Five Steps for Preparing New Brass

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These are brand-new high-dollar Lapua cases, which the author points out are a tad amount deformed about the case mouths. Most new cases will show this sort of irregularity. Just run them through your sizing die. It’s not so much establishing the neck size (although that’s wise also), but just rounding them out to accept a bullet. Also, lube new cases just like normal; even though they’re smaller than they will be after the first firing, they’re not that small.
These are brand-new high-dollar Lapua cases, which the author points out are a tad amount deformed about the case mouths. Most new cases will show this sort of irregularity. Just run them through your sizing die. It’s not so much establishing the neck size (although that’s wise also), but just rounding them out to accept a bullet. Also, lube new cases just like normal; even though they’re smaller than they will be after the first firing, they’re not that small.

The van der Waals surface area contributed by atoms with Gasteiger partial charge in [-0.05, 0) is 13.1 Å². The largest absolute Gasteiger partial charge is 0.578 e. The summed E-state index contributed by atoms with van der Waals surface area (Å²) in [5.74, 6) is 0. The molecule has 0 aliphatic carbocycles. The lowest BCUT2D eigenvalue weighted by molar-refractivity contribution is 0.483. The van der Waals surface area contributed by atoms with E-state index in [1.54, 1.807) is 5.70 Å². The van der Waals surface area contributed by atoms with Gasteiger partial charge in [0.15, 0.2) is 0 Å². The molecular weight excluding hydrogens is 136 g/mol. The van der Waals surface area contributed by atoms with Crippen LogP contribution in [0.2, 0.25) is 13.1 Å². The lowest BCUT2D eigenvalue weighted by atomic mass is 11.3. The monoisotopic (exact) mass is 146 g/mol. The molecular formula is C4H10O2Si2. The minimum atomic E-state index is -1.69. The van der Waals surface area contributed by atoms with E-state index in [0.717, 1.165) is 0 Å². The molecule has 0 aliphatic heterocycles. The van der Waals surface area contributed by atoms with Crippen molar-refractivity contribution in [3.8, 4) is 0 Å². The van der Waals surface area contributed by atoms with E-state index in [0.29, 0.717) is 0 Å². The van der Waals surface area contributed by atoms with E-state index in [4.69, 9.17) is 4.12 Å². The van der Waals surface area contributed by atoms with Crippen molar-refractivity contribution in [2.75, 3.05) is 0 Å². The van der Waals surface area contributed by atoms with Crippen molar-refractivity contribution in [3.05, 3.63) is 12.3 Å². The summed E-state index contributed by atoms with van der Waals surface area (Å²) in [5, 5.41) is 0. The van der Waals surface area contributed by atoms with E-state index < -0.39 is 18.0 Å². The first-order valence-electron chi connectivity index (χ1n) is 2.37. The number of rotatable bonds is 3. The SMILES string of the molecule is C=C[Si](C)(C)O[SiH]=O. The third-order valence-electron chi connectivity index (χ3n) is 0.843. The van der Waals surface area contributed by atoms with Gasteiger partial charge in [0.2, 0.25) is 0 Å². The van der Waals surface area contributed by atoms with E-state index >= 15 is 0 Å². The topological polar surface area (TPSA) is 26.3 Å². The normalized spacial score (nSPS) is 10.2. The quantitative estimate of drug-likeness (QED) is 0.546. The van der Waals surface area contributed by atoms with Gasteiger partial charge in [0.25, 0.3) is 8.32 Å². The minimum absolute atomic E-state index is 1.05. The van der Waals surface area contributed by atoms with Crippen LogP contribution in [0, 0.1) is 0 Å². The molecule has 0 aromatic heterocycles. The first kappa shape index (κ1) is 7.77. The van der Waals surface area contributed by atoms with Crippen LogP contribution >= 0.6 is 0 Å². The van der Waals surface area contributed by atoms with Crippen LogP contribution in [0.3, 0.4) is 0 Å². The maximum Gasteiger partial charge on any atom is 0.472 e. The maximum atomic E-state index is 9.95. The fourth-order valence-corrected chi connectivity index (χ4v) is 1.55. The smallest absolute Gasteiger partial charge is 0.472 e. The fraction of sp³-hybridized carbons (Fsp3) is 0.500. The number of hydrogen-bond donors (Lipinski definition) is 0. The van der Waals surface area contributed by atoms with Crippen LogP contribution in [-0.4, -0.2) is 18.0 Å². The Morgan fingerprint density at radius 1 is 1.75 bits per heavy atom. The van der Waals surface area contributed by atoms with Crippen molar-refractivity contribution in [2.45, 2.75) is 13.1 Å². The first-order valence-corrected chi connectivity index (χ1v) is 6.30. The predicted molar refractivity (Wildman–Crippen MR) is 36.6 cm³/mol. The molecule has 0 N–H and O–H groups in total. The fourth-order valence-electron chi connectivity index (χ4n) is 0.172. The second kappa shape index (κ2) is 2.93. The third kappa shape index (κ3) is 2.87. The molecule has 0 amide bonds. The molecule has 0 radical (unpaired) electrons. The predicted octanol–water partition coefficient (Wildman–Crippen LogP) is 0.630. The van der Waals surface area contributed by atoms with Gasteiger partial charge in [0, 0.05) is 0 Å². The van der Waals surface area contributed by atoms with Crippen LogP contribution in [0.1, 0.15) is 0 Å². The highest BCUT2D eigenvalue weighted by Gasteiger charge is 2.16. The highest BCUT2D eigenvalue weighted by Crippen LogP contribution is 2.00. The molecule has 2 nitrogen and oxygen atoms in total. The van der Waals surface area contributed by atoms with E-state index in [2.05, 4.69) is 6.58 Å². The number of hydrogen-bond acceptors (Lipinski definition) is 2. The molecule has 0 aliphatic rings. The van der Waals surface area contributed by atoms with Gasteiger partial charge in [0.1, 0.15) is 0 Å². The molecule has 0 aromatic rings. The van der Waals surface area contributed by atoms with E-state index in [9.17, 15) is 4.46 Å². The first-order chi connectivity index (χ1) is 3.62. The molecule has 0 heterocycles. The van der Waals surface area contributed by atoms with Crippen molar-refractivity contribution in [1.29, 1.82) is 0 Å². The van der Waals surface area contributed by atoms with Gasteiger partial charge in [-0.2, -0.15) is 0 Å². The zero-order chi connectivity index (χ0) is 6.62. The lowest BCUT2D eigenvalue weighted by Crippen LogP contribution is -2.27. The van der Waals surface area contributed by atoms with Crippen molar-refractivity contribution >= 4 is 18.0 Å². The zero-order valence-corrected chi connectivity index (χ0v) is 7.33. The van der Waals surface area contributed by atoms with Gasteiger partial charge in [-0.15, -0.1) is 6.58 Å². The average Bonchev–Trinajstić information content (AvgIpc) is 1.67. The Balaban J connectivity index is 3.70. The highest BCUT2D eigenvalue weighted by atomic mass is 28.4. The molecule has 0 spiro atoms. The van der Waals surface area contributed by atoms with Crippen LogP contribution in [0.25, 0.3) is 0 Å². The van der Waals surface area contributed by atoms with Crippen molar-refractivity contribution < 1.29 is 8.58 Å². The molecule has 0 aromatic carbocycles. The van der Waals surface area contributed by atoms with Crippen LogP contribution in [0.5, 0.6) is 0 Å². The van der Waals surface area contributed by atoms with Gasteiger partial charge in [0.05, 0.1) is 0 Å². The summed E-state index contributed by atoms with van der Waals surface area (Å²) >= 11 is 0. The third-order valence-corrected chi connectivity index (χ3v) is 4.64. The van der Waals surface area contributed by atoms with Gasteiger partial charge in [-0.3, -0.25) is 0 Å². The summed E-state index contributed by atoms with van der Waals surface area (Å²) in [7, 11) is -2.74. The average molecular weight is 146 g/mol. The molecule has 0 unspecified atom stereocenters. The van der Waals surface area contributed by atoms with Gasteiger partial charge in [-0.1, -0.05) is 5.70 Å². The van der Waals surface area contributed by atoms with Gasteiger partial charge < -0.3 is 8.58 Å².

For the handloader, it’s a great feeling to pop the flaps open on a new box of cases. New, shiny cases are a treat. However, new cases are not ready to load out of the box, and a look over them shows why — most will have noticeably dinged and dented case mouths. Here are a few tips on getting new brass ready to load:

Check Them All for Flash Holes

An easy flaw to watch for is a case without a flash hole. This is rare indeed, but I’ve seen one, and a few of my high-volume pistol-shooting friends have encountered more. Flash holes are almost always punched, but tooling isn’t perfect, or it breaks and goes unnoticed. I actually look at all of them just to get it off my mind.

Don’t Seat a Bullet to Size Case Necks

At the least run all the cases through a die that will size the outside and inside of the case necks. I just use my normal-duty sizing die. That way, I’ve also set case-neck dimensions to what I decided on; that means performance results consistent to my later loadings on these cases. There is not, or sure should not be, any worry about setting the case shoulder back to a shorter dimension than the new case has, if (and only if) the sizing die was adjusted in accordance with the concepts and process I outlined in the past articles.